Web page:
By: Jim Rosenberg and Mark Fitzgerald
Angry Big Iron vendors at this year’s Nexpo equipment show are giving Chicago two thumbs down — way down.
Quipp Systems Inc. Marketing Manager Leticia Gostita said the show was the worst of the six Nexpos she has installed for the packaging-equipment maker. Jose Carmenate, interviewed at the same time at the Quipp booth Monday, proclaimed it the worst for set-up and costs in the 22 years he’s been coming to the Newspaper Association of America (NAA) event.
Across the aisle, GMA, another big post-press company that brought a working machine to Chicago, echoed those views. Helyn Mack, who oversaw installation of the gripper conveyor that has been running continuously eight hours a day during the show, said the company “definitely” does not want the show to return here in 2010, as it is tentatively scheduled to be.
“We don’t feel we could afford it,” Mack said.
Big machine vendors and others told E&P that the cost of exhibiting — which they had been warned would be more expensive than Nexpo’s many shows in the South and Nevada — was far higher than they anticipated, the union work rules were more onerous than they expected, and individual shop stewards and foremen on the floor were rude and intimidating.
“I was extorted,” one vendor said privately. “I was told, you know, crates can break, and what am I going to do if I’ve got a bunch of broken crates? How do I get [the exhibit] back [to headquarters]?”
A few vendors insisted on anonymity, saying they did not want to risk antagonizing union workers who were still needed to break down and properly pack up the exhibits when Nexpo closes Tuesday afternoon.
One, asked flatly if his company had been “held up for cash” by union workers, blanched when his boss responded, “In a word, yes.” He later pleaded with E&P not to identify the company. “You know what you have to do, you don’t have to ask,” he added.
Quipp’s Gostisa, a member of NAA’s Nexpo Strategic Advisory Committee, said she did not experience similar suggestions for cash from workers.
“Some other people told they did get asked,” she said. “I paid no money, but they were very rude.”
Under the work rules at McCormick Place, exhibitors in big spaces such as Quipp’s cannot put up their own exhibits. That means, these Big Iron vendors say, that their own crews must stand by while inexperienced workers try to put together the complex newspaper production equipment.
“Aluminum bends, and these guys are hammering away at it,” Gostisa said. She said she was afraid the conveyor might be bent out of alignment. Installation on one machine was so slow that it is not being operated on the show floor, as was initially planned, said Quipp’s Carmenate.
One vendor reported agreeing to overtime for the union crew so that its own crew could complete the installation. Another said it sent its workers in to furiously install parts while the union workers took breaks.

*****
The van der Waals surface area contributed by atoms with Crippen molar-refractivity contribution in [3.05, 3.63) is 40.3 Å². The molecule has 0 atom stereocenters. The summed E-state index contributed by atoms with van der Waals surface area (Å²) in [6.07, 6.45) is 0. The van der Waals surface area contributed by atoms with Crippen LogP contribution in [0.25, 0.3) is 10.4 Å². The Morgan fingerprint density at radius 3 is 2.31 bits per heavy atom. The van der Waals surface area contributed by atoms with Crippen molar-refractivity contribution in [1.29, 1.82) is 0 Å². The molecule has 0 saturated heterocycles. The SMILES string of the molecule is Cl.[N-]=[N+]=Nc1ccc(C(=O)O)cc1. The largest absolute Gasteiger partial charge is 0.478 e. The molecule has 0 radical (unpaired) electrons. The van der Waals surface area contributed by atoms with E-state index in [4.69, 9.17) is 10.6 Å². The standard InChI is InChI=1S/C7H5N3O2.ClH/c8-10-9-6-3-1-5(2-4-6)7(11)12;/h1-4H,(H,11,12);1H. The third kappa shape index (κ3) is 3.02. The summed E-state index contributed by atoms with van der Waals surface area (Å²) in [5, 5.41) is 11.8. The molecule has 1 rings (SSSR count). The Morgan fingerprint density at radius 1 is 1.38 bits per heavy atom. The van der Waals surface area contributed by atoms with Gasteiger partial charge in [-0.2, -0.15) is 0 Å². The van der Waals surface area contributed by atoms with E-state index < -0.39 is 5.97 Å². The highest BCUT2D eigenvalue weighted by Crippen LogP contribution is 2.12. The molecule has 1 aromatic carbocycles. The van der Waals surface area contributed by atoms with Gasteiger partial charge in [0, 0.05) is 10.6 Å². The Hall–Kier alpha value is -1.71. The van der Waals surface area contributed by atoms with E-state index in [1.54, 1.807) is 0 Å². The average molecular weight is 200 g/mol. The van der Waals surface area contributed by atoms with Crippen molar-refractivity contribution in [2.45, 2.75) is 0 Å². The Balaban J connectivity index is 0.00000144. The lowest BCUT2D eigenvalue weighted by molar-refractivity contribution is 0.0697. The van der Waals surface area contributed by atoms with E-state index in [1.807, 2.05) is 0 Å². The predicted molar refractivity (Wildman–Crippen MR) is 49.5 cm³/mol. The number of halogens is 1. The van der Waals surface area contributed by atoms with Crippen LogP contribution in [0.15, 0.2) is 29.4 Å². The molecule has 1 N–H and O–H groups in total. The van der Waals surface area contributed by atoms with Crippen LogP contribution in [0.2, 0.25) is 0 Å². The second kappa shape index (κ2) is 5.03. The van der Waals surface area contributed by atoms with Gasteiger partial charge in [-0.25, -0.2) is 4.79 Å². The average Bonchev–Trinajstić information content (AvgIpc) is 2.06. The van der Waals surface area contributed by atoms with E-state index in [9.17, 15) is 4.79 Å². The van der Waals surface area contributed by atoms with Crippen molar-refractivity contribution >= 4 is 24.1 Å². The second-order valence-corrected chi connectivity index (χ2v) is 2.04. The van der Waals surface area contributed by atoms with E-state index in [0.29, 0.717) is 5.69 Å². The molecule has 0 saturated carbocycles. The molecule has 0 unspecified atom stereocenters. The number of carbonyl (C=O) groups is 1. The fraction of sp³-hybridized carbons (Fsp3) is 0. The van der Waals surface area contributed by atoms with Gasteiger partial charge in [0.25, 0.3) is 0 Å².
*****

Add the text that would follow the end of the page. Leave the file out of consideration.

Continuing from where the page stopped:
Gostisa echoed another complaint: While NAA warned of the union’s work rules for installation, those rules changed according to the whim of whatever work crew showed up. Ironically, Chicago has touted the changes in union rules implemented two years ago at McCormick to allow smaller exhibitors to set up their own booths.
But repeatedly, vendors talked about their employees being ordered off ladders, and having tools yanked from their hands by union workers when they tried to do something on their own.
NAA Senior Vice President Reggie Hall said vendors may come to realize that the advantages of Chicago’s location, and the newspaper attendees it would attract, would more than compensate for the dramatically higher costs of installation.
“Clearly, nobody likes to deal with a cost situation like this,” he said. “But we’re not going to know until it’s all over if the pluses outweigh the minuses.”
He said attendance by Monday afternoon had already exceeded last year’s Nexpo in Dallas, with roughly 2,700 to 2,800 attendees, not including exhibitors.
One reason for the sticker shock, added Kevin McCourt, NAA’s vice president for advertising and exhibition sales, is that Nexpo went from one of the nation’s cheapest venues, in Dallas, to one of its most expensive.
Hall noted that no commitments have been made for Chicago in 2010, though McCormick Place is holding the date for NAA. “Clearly we have vendors who are not happy now,” he said. If that unhappiness persists post-show, Hall added, “Certainly, we’re not going to bring Nexpo to a place our customers don’t want to go.”
Not everyone was unhappy with their installation experiences, and nearly all vendors interviewed were at pains to say that NAA and the exhibition managing company had been helpful. At Kodak, which had a large exhibition space, though little equipment, “everything went very smooth,” said Xara Gobhai, trade shows and events team lead for Kodak’s Graphic Communications Group.
“We had excellent support from our show agent company,” said Gobhai, who was managing her first Nexpo.
For some vendors, Chicago’s reputation preceded it — and so they staged a purposely scaled-down exhibit.
GSA, the press equipment re-sellers, for instance, frequently partner with Quipp at Nexpo to show machines in operations. GSA isn’t doing that this time around because of the cost, President Jens Ljungberg said. The company also exhibits at the GraphExpo and Print commercial printing industry shows held on alternating years in Chicago, he said: “We knew what to expect, it just isn’t worth it.”
For long-time Kansa Technology LLC executive Ron Swint this Nexpo was like a trip down Bad Memory Lane. “I remember when we were in Chicago in 1968, and everybody said, ‘never again’ — and here we are back in Chicago again.”